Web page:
21 Sep 21. USAF cyber defense taking aim at core weapon systems. The USAF’s information warfare entity is focusing more attention toward defending weapon systems from adversary probes. Enemies have begun to be more active below the threshold of war, using cyber and digital capabilities to conduct espionage against military and non-military targets while also accessing sensitive systems to disrupt them or sow doubt among users.
For 16th Air Force — the Air Force’s main information warfare entity that fuses cyber; information operations; intelligence, surveillance and reconnaissance; electronic warfare; and weather capabilities — defending these systems from digital intrusions is about producing intelligence.
“How do we generate the right intelligence to understand the threat to those weapon systems and then how do we bring together the capabilities that we have to defend our networks and our weapon systems in a way that buys down the risk for operational commanders?” Lt. Gen. Timothy Haugh, 16th Air Force commander told C4ISRNET in a Sept. 20 interview as part of the Air, Space and Cyber conference hosted by the Air Force Association.
Haugh noted many of these weapon systems pre-date the modern cyber threats perpetuated by sophisticated nation states, namely Russia and China. 16th Air Force, as a result, must try to reduce the risk to these systems.
Haugh said the defensive cyber teams within 16th Air Force are able to defend the entirety of the network all the way down to a particular enclave or a specific weapon system. The organization can ensure everyone has a common picture of the threat as well as the intelligence of what the threats look like, he said, adding they can help make those systems more defensible and less vulnerable.
Haugh also described aligning high-end defensive cyber protection teams — the highly sought and extremely technical cyber teams the services provide to U.S. Cyber Command — with internal defensive assets or resources at a local installation or wing.
The Air Force is building a cadre of mission defense teams — specialized groups that protect key Air Force missions and installations such as critical infrastructure or computers associated with aircraft and remotely piloted systems.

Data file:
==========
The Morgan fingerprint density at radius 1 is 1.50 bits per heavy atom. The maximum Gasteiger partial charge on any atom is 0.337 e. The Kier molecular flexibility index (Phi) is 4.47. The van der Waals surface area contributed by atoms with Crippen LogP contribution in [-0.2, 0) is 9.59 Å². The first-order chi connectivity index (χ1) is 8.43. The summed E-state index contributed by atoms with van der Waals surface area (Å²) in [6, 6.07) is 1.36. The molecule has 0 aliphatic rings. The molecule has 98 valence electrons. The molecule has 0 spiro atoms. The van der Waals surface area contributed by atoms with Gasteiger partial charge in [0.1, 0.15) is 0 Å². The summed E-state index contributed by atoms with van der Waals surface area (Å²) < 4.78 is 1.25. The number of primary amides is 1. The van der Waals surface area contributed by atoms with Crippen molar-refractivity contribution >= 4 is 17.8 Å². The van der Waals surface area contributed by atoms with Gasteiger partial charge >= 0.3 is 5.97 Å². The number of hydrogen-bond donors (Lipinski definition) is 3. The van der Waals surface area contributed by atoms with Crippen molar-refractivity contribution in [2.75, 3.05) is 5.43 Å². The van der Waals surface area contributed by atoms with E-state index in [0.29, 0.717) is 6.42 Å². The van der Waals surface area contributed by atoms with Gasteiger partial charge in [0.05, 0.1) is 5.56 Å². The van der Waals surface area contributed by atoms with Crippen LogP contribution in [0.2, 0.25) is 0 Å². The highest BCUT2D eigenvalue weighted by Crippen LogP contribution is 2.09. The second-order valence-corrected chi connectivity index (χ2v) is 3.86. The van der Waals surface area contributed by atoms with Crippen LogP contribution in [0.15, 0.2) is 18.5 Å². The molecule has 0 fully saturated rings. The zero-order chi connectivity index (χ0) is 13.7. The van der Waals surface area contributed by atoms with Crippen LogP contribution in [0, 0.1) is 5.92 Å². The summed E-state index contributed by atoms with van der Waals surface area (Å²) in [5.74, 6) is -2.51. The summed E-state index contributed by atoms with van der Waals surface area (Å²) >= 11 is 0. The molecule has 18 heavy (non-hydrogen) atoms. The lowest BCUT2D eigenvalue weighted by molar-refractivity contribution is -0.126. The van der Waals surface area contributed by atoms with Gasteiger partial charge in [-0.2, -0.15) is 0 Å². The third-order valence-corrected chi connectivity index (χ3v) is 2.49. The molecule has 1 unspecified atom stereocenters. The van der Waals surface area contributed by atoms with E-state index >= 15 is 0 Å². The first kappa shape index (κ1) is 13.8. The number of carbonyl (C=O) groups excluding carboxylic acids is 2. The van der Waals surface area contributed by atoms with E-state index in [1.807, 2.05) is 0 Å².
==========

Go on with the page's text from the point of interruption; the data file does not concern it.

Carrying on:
“Where we need to, we can use our combat power to apply additional sensors through a CPT, we can partner with the wing that has their own internal defensive capabilities or in some cases … our program offices may have a cybersecurity service provider, how do we apply them in an area to get them the right data so that we can buy down that risk for an operational commander,” Haugh said.
The Air Force recently has been experimenting with partnering the cyber protection teams and mission defense teams on training, tactics and tools.
Separately, Haugh explained that the maturity of a major Cyber Command program has allowed defensive cyber protection teams across the services to share data more quickly and respond to threats better.
Unified Platform is the centerpiece for Cyber Command’s program architecture that will integrate and analyze data from offensive and defensive operations with partners.
The program, which is being built by the Air Force on behalf of Cyber Command and the joint force, is enabling these teams to simultaneously share threat data and information that allows them to apply algorithms and automate where it makes sense, Haugh said.
“It’s not about acquiring information, it’s about now, how do you get the right airmen to be able to use the right algorithm to see that data. That’s advancing every day,” he said.
Part of this is enabled by what’s known as a big data platform, essentially a hybrid cloud environment that allows for storage, computation and analytics across networked sensors. There are several among Cyber Command, the Defense Information Systems Agency, Army Cyber Command and the Marine Corps.
Haugh noted his unit is working with the other service cyber components to advance tradecraft, and the big data platform has allowed them to jump forward. (Source: C4ISR & Networks)